Originally Posted by gus738
so then i was right its just a style tv for that much money might as well go with pioneer.
Yes, the Pioneer will certainly deliver superior performance for the price (actually, the 9g Elites are the best, regardless of price). That's not to say that the new Samsungs are underperformers, they're definetely no slouches, particularly when compared to a Pioneer-less marketspace. Samsung chose to continue their stylistic approach that began with the touch of color and they certainly have taken it to a different level this year. The edge lit lcd models are undeniably eye catching and slick.
Originally Posted by Spanbauer
We were talking about LED-backlit LCDs vs standard LCDs. While the numbers are obviously exaggerated, there has to be something
there that allows Samsung to label one of it's televisions as 50,000:1 contrast and another 2,000,000:1 contrast.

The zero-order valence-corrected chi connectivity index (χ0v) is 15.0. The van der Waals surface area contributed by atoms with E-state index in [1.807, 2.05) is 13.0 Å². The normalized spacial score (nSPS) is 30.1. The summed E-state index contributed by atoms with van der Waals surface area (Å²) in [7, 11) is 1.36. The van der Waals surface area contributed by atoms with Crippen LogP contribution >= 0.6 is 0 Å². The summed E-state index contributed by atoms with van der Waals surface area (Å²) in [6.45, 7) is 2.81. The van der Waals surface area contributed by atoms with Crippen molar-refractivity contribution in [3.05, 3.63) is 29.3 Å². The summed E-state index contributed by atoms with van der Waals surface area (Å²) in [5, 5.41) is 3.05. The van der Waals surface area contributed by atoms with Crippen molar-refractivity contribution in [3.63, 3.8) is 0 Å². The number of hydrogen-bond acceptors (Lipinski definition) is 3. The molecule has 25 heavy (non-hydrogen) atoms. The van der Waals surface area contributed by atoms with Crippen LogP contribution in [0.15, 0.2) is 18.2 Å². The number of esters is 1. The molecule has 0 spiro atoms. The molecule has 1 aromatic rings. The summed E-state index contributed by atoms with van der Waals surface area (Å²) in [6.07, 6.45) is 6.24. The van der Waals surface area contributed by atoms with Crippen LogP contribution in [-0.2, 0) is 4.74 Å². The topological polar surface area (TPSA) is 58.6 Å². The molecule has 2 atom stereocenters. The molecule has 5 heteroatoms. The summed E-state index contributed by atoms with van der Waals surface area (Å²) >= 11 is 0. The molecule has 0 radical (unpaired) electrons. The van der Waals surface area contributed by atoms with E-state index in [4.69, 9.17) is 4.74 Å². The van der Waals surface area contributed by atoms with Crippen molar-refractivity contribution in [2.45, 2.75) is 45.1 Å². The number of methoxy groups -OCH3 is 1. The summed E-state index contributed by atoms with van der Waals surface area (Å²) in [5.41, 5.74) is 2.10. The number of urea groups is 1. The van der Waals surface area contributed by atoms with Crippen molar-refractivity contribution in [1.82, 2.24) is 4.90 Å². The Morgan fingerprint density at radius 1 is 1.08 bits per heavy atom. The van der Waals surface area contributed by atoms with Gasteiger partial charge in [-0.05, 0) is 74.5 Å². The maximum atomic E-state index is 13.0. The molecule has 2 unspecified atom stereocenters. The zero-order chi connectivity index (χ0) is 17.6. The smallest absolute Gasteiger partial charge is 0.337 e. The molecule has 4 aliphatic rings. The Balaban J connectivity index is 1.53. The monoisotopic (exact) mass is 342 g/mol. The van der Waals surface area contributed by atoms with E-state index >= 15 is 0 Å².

Well, I was specifically talking about the edge lit models such as the newish luxia line. It's pretty well known that led backlit models that utilize local dimming can fade to complete black when given such a signal (even my old 81F, now nearly 2 generations old, could do this and sported a 500,000:1 contrast ratio). The practical application of local dimming, while still a marked improvement over traditional CCFL backlighting, is less impactful than seeing (or not seeing, I guess?) no light coming from the tv in a dark room. Overall, the contrast ratios that can be reached by these models are impressive. Until recently, they compared favorably with all other models on the market regardless of tech, excluding Pioneer Kuros (which still hold a significant contrast advantage over all competition). Panasonic's latest lineup however, the NeoPDPs, have demonstrated that more than one plasma manufacturer can produce sets with utterly impressive contrast, reclaiming the position of next best. The newer, thinner edge lit models from Samsung still post great numbers, just not quite of the same quality as their higher performing local dimmed cousins.